Jewish Groups, U.S. Express Dismay at Delay on Soviet Emigration Bill
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Jewish Groups, U.S. Express Dismay at Delay on Soviet Emigration Bill

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Reports that the Soviet legislature has indefinitely postponed action on long-promised emigration reforms have dismayed Jewish groups and brought a stern warning from the U.S. government.

The reactions came after the Reuters news agency quoted a member of the Supreme Soviet’s foreign affairs committee Monday as saying that conservative lawmakers have put the long-pending emigration reform bill on hold because they fear it would lead to a mass exodus and “brain drain” from the Soviet Union.

In response, the State Department warned Monday that President Bush will not waive remaining economic sanctions against the Soviet Union until the Supreme Soviet approves the promised emigration reforms.

Martin Wenick, executive director of the National Conference on Soviet Jewry, called it “regrettable” that the Soviets “haven’t been able to move and put their laws in conformity with their international obligations.”

Micah Naftalin, national director of the Union of Councils for Soviet Jews, predicted that the bill would be revisited in September, when Moscow is to host a human rights conference sponsored by the Commission on Security and Cooperation in Europe, a multinational human rights monitoring group.

The CSCE, which will be holding its first-ever meeting in the Soviet Union, drafted the 1975 Helsinki Accords, which call on the treaty signers, including the Soviets, to guarantee their citizens the right to emigrate freely.

The Soviets are seeking a complete waiver of the Jackson-Vanik Amendment to the U.S. Trade Act, which bars the U.S. government from giving preferential trade benefits, known as most-favored-nation status, to countries that it contends do not have satisfactory emigration policies.

Bush signed a new trade pact here last spring with Soviet President Mikhail Gorbachev and last December announced a partial waiver of Jackson-Vanik to provide the Soviets with up to $1 billion in agricultural credits through this July.


But that waiver took place after Gorbachev had promised, at a 1989 summit meeting in Malta, to work to pass the emigration law.

The Soviet “failure to act” more than a year later suggests Gorbachev has been “forced to face a political reality and that this isn’t very high on his priority agenda,” Wenick said.

The State Department statement said that “until the Soviet government enacts new emigration legislation,” Bush will not submit the trade agreement to Congress for possible ratification.

Under the trade pact, the Soviets would receive most-favored-nation trade status and thereby have U.S. duties lowered on their imports to the level imposed on most U.S. trading partners.

Wenick agreed that the Soviets have not done anything to deserve receiving a full waiver July 1, when Bush has to make his next decision. “I don’t think that they’ve stepped up to the plate on this,” he said.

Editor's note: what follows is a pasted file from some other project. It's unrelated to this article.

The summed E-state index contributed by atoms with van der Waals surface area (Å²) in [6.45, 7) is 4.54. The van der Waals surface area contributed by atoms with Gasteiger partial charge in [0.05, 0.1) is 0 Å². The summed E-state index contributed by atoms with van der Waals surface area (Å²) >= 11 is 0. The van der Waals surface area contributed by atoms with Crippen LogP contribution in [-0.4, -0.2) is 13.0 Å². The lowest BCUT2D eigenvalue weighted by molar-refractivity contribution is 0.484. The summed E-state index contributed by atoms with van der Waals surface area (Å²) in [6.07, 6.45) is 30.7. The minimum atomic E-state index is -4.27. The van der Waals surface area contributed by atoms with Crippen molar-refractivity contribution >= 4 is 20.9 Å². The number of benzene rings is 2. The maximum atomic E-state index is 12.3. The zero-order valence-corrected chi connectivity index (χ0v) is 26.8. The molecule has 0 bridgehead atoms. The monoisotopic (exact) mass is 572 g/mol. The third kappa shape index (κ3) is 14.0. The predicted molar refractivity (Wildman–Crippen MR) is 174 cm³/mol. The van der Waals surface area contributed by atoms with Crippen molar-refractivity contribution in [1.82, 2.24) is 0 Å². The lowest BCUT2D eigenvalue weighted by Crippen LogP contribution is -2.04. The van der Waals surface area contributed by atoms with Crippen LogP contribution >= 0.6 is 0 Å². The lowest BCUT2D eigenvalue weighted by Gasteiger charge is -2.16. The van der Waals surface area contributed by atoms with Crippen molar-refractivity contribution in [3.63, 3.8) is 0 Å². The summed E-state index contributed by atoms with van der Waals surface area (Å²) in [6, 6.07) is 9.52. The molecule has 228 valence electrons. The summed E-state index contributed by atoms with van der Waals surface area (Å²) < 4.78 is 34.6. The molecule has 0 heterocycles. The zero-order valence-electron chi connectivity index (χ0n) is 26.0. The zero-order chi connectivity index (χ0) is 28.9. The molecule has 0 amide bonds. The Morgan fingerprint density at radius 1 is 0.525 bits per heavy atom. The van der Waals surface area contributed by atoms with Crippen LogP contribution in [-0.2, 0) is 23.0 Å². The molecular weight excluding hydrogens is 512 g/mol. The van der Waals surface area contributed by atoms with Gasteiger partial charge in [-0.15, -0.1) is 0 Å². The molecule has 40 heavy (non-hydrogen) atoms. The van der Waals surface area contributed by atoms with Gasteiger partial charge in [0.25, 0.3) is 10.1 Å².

Ironically, the proposed emigration bill would generally help non-Jewish ethnic groups more than it would help Jews, since Jews, like ethnic Germans, are currently singled out to emigrate in large numbers on the rationale that they are being repatriated to their respective homelands.

But the bill would also help those Jews who are currently refused permission to emigrate based on their alleged past access to “state secrets” or because of outstanding obligations to so-called “poor relatives,” who claim they rely on the prospective emigres to subsist.

Despite the problems with getting the bill enacted, Wenick expressed satisfaction with what he called the Soviet’s current “de facto” liberal emigration policies toward Jews.


But he expressed concern about the conservative Soviet politicians’ influence in blocking a vote on the bill, which he said could translate to influence over the de facto policy at present.

“Unfortunately this points to the continuing political chaos in the Soviet Union,” said Wenick. “It does not portend well for the future.”

Naftalin of the Union of Councils, who is leaving for a two-week tour of the Soviet Union, said that as long as Gorbachev stays in power, “I don’t have much faith in their willingness to pass the law.”

But should Boris Yeltsin, the radical reform-minded president of the Russian republic, grasp power from Gorbachev, “I think that Yeltsin would be stronger on this issue,” Naftalin said.

Yeltsin “has been a proponent of the whole range of human rights and pro-democracy reforms,” Naftalin said. “I think that he ties human rights and independence for the republics and democracies all in the same package.”

Wenick said it is unclear who would be better on Jewish emigration issues and added, “I’m not sure that Yeltsin is the logical successor to Gorbachev.”

But he observed that among the competing Soviet political forces, conservatives “have been the least friendly to general issues of democracy and particularly Jewish issues” like emigration.

The continued rise in Soviet conservatism “presents a threat to the interests of the Jewish community,” Wenick said. But he added that “the bottom line is that under Gorbachev, the doors are open” for Soviet Jews to emigrate.

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